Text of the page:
Ontario PC's budget includes new family tax credit, and billions for hospitals and highways

ontario budget 2022

Ontario's Progressive Conservatives are veering off a path to balance with an election budget loaded with billions of dollars in hospital, highway and transit investments.

The document, set to serve as the Tory platform during a campaign expected to begin next week, has the party projecting Ontario will be $19.9 billion in the red this year and won't come to balance until 2027-28.

The government, which has championed finding ``efficiencies'' had managed to chip away at a large deficit necessitated by COVID-19 spending in the first year of the pandemic, lowering it from $16.4 billion in 2020-2021 to $13.5 billion in 2021-22.

Ontario's Financial Accountability Office had released a report earlier this month saying the province was on track to balance the budget by next year.

But the government says the deficit will grow instead due to large spending commitments for infrastructure, with $158.8 billion over 10 years pledged for projects such as highways, transit and hospitals, including $20 billion this year alone.

The document contains few new pocketbook goodies, though it does include a new Ontario Seniors Care at Home Tax Credit and an enhancement of Ontario's Low-income Individuals and Families Tax Credit, allowing people making up to $50,000 to qualify.

Here are highlights from the 2022 fiscal plan:


Hospital infrastructure projects are slated to receive more than $40 billion over the next decade, including about $27 billion in capital funding.
The province says the money will help support hospital projects already underway or currently in the planning stage, as well as going toward new facilities.
Some of the projects listed in the budget, such as a new inpatient tower and expanded emergency department at the Scarborough Health Network's Birchmount location, were part of the government's recent slew of hospital spending announcements.


A new personal income tax credit will help offset the cost of some medical expenses for seniors.
The budget says the new Ontario Seniors Care at Home credit will refund up to 25 per cent of eligible expenses up to $6,000, for a maximum credit of $1,500.
The program would kick in this tax year and be available to those who turned 70 or older in the tax year, or have a spouse that age, and are Ontario residents at the end of the tax year.


The province is promising to boost tax relief for lower-income workers and families and increase the number of people who qualify for the benefit.
The budget says 1.1 million Ontario taxpayers stand to save an additional $300 this year, on average, as a result of changes to the Low-Income Individuals and Families Tax Credit program.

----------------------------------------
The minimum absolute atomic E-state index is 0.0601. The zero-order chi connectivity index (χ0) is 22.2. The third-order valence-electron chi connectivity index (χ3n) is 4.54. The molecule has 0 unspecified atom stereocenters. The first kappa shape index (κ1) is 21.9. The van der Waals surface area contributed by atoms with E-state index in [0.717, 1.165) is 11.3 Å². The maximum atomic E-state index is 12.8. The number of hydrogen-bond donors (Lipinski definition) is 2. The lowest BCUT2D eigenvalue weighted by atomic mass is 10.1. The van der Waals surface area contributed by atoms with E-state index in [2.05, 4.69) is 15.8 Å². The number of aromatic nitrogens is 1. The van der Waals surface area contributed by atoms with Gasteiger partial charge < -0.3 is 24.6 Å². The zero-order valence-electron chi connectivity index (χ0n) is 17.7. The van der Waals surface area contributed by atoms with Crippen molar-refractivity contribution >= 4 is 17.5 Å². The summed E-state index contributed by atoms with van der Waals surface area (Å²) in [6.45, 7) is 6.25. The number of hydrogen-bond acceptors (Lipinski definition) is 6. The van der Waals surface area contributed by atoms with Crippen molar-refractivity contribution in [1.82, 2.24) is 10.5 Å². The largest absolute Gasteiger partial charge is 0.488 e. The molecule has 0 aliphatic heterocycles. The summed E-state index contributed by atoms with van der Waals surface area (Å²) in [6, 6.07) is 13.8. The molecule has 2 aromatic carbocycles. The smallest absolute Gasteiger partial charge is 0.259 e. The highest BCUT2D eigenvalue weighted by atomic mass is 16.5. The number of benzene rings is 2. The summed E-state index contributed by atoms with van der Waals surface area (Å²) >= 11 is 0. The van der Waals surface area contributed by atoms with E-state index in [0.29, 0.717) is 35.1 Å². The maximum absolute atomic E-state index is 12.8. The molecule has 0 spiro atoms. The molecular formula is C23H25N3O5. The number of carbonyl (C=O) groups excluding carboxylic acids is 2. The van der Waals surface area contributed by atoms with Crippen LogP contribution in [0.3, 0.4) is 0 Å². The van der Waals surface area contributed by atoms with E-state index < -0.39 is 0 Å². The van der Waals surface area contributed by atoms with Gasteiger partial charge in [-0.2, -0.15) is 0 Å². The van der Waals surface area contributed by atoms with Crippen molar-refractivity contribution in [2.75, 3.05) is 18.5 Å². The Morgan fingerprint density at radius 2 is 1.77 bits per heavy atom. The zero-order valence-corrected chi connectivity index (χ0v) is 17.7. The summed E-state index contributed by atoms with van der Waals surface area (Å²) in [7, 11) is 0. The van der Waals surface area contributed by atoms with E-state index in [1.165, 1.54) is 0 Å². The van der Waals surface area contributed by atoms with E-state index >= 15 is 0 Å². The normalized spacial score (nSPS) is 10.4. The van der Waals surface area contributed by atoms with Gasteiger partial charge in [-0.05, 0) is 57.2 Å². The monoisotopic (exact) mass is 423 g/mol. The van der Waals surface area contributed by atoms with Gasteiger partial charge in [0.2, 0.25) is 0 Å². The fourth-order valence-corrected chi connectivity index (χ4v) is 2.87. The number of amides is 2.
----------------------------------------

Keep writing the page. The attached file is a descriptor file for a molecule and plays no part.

It says the maximum amount will go up to $875 from $850, and more workers will be eligible, for a total of about 1.7 million beneficiaries.
The province says the expanded credit will provide $320 million in total tax relief.


The government says it will pour $25.1 billion over 10 years into repairing, expanding and creating highways, roads and bridges in various parts of the province.
The projects include a new twin bridge over the Welland Canal on the Queen Elizabeth Way and widening Highway 401 in eastern Ontario starting in Pickering, Ont., and Oshawa, Ont.
The province says it will spend nearly $493 million this year to get shovels in the ground for previously announced projects in northern Ontario,  including the twinning of Highway 17 between Kenora and the Manitoba border and a broadening of Highway 69 between Parry Sound and Sudbury.


The government says it will change auto insurance rules, a new measure for drivers that follows several pre-budget announcements aimed at motorists.
The budget gives the broad lines of a plan the province says will give drivers more choice and ensure fairness when it comes to insurance, while also cracking down on fraud.
It says drivers will be able to better customize insurance to their needs and buy coverage that is based on vehicle usage.
Some other measures for motorists that are included in the budget were announced before the document was released.
Those include the cancellation of licence plate fees and rebates for those who already paid as well as a temporary elimination of gas and fuel taxes.


Several provincial agencies could leave the Toronto area in a move the government says would save on real estate costs and bring jobs to other regions.
The Ontario Public Service will also look at a hybrid work model for employees as part of the same effort, according to the budget.
The OPS is designing and testing out co-working spaces in Hamilton, London, Ont., Sudbury, Ont., and Ottawa, with a plan to look into other regional locations in the future as needed.
The province recently announced it would look to relocate the headquarters of the Workplace Safety and Insurance Board to London and now says it will consider communities outside Toronto for other agencies, including new ones such as Intellectual Property Ontario.


A series of tax credits conceived in the late 1990s to support cultural media are poised to be revamped to account for current practices and the rise of online production and distribution.
The budget says film and television productions that are distributed exclusively online will be eligible for a credit, and the province will scrap a rule that limited credits to books with more than 500 hard copy editions published.
The budget says the province will also look into simplifying a credit for computer animation and special effects, and review credits related to increasing filming in Ontario communities.

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